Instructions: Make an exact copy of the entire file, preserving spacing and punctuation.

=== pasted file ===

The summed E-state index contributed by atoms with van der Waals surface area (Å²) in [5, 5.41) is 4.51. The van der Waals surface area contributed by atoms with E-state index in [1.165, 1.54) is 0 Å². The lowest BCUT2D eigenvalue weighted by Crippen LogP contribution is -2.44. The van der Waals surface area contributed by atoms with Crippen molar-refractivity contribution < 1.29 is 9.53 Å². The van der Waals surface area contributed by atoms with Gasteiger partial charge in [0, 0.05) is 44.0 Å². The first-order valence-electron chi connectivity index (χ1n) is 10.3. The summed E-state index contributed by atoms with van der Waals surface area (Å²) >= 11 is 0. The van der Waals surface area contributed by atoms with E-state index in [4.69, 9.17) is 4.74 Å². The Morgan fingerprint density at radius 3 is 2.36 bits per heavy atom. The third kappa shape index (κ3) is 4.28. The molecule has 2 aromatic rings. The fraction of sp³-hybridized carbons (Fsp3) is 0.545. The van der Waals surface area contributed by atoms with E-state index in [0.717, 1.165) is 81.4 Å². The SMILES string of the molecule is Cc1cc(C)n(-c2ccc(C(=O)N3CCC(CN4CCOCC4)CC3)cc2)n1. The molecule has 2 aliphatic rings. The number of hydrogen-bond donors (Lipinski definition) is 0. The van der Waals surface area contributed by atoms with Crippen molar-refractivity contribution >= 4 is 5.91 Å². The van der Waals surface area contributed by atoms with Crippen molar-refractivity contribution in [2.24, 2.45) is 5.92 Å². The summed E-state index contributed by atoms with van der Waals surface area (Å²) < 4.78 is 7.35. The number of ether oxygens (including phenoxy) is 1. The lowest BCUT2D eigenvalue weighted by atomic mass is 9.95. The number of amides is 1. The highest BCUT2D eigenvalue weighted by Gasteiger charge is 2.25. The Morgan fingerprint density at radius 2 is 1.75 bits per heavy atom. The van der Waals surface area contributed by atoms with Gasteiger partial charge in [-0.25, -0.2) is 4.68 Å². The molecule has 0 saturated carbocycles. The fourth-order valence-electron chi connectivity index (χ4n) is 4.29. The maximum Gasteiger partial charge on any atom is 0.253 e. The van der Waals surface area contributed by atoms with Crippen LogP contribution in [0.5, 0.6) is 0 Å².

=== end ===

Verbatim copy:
The summed E-state index contributed by atoms with van der Waals surface area (Å²) in [5, 5.41) is 4.51. The van der Waals surface area contributed by atoms with E-state index in [1.165, 1.54) is 0 Å². The lowest BCUT2D eigenvalue weighted by Crippen LogP contribution is -2.44. The van der Waals surface area contributed by atoms with Crippen molar-refractivity contribution < 1.29 is 9.53 Å². The van der Waals surface area contributed by atoms with Gasteiger partial charge in [0, 0.05) is 44.0 Å². The first-order valence-electron chi connectivity index (χ1n) is 10.3. The summed E-state index contributed by atoms with van der Waals surface area (Å²) >= 11 is 0. The van der Waals surface area contributed by atoms with E-state index in [4.69, 9.17) is 4.74 Å². The Morgan fingerprint density at radius 3 is 2.36 bits per heavy atom. The third kappa shape index (κ3) is 4.28. The molecule has 2 aromatic rings. The fraction of sp³-hybridized carbons (Fsp3) is 0.545. The van der Waals surface area contributed by atoms with E-state index in [0.717, 1.165) is 81.4 Å². The SMILES string of the molecule is Cc1cc(C)n(-c2ccc(C(=O)N3CCC(CN4CCOCC4)CC3)cc2)n1. The molecule has 2 aliphatic rings. The number of hydrogen-bond donors (Lipinski definition) is 0. The van der Waals surface area contributed by atoms with Crippen molar-refractivity contribution >= 4 is 5.91 Å². The van der Waals surface area contributed by atoms with Crippen molar-refractivity contribution in [2.24, 2.45) is 5.92 Å². The summed E-state index contributed by atoms with van der Waals surface area (Å²) < 4.78 is 7.35. The number of ether oxygens (including phenoxy) is 1. The lowest BCUT2D eigenvalue weighted by atomic mass is 9.95. The number of amides is 1. The highest BCUT2D eigenvalue weighted by Gasteiger charge is 2.25. The Morgan fingerprint density at radius 2 is 1.75 bits per heavy atom. The van der Waals surface area contributed by atoms with Gasteiger partial charge in [-0.25, -0.2) is 4.68 Å². The molecule has 0 saturated carbocycles. The fourth-order valence-electron chi connectivity index (χ4n) is 4.29. The maximum Gasteiger partial charge on any atom is 0.253 e. The van der Waals surface area contributed by atoms with Crippen LogP contribution in [0.5, 0.6) is 0 Å².